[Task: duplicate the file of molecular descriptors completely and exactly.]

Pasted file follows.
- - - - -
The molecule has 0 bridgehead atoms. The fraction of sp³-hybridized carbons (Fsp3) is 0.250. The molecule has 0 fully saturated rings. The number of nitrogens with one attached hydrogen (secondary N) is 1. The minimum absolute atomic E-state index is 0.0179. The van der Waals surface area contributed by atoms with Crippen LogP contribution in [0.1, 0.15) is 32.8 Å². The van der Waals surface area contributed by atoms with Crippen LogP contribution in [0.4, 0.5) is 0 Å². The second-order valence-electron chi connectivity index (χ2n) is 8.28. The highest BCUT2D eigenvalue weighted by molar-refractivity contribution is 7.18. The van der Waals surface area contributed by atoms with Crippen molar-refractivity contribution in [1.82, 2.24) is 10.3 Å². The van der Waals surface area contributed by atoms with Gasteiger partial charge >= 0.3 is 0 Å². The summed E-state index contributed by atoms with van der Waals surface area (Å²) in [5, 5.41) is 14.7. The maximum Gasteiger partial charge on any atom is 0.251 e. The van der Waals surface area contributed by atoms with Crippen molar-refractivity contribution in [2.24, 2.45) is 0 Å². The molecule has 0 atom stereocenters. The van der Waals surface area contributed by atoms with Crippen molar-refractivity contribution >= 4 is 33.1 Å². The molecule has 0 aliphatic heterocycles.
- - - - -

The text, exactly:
The molecule has 0 bridgehead atoms. The fraction of sp³-hybridized carbons (Fsp3) is 0.250. The molecule has 0 fully saturated rings. The number of nitrogens with one attached hydrogen (secondary N) is 1. The minimum absolute atomic E-state index is 0.0179. The van der Waals surface area contributed by atoms with Crippen LogP contribution in [0.1, 0.15) is 32.8 Å². The van der Waals surface area contributed by atoms with Crippen LogP contribution in [0.4, 0.5) is 0 Å². The second-order valence-electron chi connectivity index (χ2n) is 8.28. The highest BCUT2D eigenvalue weighted by molar-refractivity contribution is 7.18. The van der Waals surface area contributed by atoms with Crippen molar-refractivity contribution in [1.82, 2.24) is 10.3 Å². The van der Waals surface area contributed by atoms with Gasteiger partial charge >= 0.3 is 0 Å². The summed E-state index contributed by atoms with van der Waals surface area (Å²) in [5, 5.41) is 14.7. The maximum Gasteiger partial charge on any atom is 0.251 e. The van der Waals surface area contributed by atoms with Crippen molar-refractivity contribution in [2.24, 2.45) is 0 Å². The molecule has 0 atom stereocenters. The van der Waals surface area contributed by atoms with Crippen molar-refractivity contribution >= 4 is 33.1 Å². The molecule has 0 aliphatic heterocycles.